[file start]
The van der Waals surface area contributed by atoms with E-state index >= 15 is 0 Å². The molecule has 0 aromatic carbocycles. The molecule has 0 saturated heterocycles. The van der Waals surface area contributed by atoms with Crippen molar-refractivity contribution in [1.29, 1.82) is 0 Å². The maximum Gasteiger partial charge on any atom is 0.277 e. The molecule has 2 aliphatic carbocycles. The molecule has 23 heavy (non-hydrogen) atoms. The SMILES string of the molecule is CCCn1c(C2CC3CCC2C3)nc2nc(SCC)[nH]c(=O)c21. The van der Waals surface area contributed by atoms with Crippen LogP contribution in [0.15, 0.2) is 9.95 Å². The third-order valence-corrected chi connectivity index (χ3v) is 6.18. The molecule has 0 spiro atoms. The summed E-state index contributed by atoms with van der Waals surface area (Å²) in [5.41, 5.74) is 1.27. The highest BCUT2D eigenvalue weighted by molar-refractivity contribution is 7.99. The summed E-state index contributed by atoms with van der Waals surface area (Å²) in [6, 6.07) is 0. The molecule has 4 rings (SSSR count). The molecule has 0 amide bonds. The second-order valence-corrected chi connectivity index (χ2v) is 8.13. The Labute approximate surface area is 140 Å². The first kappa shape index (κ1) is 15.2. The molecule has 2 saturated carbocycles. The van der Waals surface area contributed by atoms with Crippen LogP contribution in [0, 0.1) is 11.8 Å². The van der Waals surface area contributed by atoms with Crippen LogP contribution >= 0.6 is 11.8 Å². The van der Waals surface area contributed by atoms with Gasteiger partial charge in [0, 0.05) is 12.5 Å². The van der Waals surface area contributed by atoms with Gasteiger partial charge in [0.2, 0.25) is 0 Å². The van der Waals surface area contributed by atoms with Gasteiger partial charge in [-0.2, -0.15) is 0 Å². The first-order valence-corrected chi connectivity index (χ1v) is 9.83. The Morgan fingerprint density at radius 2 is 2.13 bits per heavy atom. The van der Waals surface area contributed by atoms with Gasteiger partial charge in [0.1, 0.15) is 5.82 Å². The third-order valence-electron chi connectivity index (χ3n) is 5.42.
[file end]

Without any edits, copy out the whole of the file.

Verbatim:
The van der Waals surface area contributed by atoms with E-state index >= 15 is 0 Å². The molecule has 0 aromatic carbocycles. The molecule has 0 saturated heterocycles. The van der Waals surface area contributed by atoms with Crippen molar-refractivity contribution in [1.29, 1.82) is 0 Å². The maximum Gasteiger partial charge on any atom is 0.277 e. The molecule has 2 aliphatic carbocycles. The molecule has 23 heavy (non-hydrogen) atoms. The SMILES string of the molecule is CCCn1c(C2CC3CCC2C3)nc2nc(SCC)[nH]c(=O)c21. The van der Waals surface area contributed by atoms with Crippen LogP contribution in [0.15, 0.2) is 9.95 Å². The third-order valence-corrected chi connectivity index (χ3v) is 6.18. The molecule has 0 spiro atoms. The summed E-state index contributed by atoms with van der Waals surface area (Å²) in [5.41, 5.74) is 1.27. The highest BCUT2D eigenvalue weighted by molar-refractivity contribution is 7.99. The summed E-state index contributed by atoms with van der Waals surface area (Å²) in [6, 6.07) is 0. The molecule has 4 rings (SSSR count). The molecule has 0 amide bonds. The second-order valence-corrected chi connectivity index (χ2v) is 8.13. The Labute approximate surface area is 140 Å². The first kappa shape index (κ1) is 15.2. The molecule has 2 saturated carbocycles. The van der Waals surface area contributed by atoms with Crippen LogP contribution in [0, 0.1) is 11.8 Å². The van der Waals surface area contributed by atoms with Crippen LogP contribution >= 0.6 is 11.8 Å². The van der Waals surface area contributed by atoms with Gasteiger partial charge in [0, 0.05) is 12.5 Å². The van der Waals surface area contributed by atoms with Gasteiger partial charge in [0.2, 0.25) is 0 Å². The van der Waals surface area contributed by atoms with Gasteiger partial charge in [-0.2, -0.15) is 0 Å². The first-order valence-corrected chi connectivity index (χ1v) is 9.83. The Morgan fingerprint density at radius 2 is 2.13 bits per heavy atom. The van der Waals surface area contributed by atoms with Gasteiger partial charge in [0.1, 0.15) is 5.82 Å². The third-order valence-electron chi connectivity index (χ3n) is 5.42.